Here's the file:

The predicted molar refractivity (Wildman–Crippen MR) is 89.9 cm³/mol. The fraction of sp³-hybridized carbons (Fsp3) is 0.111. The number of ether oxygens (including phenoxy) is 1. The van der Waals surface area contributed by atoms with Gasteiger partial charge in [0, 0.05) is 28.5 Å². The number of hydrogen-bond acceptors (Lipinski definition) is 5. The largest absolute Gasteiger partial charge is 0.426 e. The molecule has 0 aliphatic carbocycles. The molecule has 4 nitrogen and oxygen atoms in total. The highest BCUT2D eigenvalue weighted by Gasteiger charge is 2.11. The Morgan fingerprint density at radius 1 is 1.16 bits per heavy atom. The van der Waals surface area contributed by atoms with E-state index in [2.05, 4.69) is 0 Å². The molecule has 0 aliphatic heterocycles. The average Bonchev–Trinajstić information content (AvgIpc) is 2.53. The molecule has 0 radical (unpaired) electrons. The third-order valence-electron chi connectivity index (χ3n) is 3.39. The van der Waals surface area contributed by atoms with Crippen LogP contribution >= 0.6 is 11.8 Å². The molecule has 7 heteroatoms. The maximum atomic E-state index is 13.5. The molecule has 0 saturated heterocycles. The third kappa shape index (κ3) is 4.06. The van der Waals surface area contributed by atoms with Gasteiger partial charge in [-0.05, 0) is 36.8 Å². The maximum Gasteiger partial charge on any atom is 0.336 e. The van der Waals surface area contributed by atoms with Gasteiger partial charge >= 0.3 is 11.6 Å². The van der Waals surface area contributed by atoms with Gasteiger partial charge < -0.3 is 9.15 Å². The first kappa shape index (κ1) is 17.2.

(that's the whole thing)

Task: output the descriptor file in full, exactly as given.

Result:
The predicted molar refractivity (Wildman–Crippen MR) is 89.9 cm³/mol. The fraction of sp³-hybridized carbons (Fsp3) is 0.111. The number of ether oxygens (including phenoxy) is 1. The van der Waals surface area contributed by atoms with Gasteiger partial charge in [0, 0.05) is 28.5 Å². The number of hydrogen-bond acceptors (Lipinski definition) is 5. The largest absolute Gasteiger partial charge is 0.426 e. The molecule has 0 aliphatic carbocycles. The molecule has 4 nitrogen and oxygen atoms in total. The highest BCUT2D eigenvalue weighted by Gasteiger charge is 2.11. The Morgan fingerprint density at radius 1 is 1.16 bits per heavy atom. The van der Waals surface area contributed by atoms with E-state index in [2.05, 4.69) is 0 Å². The molecule has 0 aliphatic heterocycles. The average Bonchev–Trinajstić information content (AvgIpc) is 2.53. The molecule has 0 radical (unpaired) electrons. The third-order valence-electron chi connectivity index (χ3n) is 3.39. The van der Waals surface area contributed by atoms with Crippen LogP contribution >= 0.6 is 11.8 Å². The molecule has 7 heteroatoms. The maximum atomic E-state index is 13.5. The molecule has 0 saturated heterocycles. The third kappa shape index (κ3) is 4.06. The van der Waals surface area contributed by atoms with Gasteiger partial charge in [-0.05, 0) is 36.8 Å². The maximum Gasteiger partial charge on any atom is 0.336 e. The van der Waals surface area contributed by atoms with Gasteiger partial charge >= 0.3 is 11.6 Å². The van der Waals surface area contributed by atoms with Gasteiger partial charge < -0.3 is 9.15 Å². The first kappa shape index (κ1) is 17.2.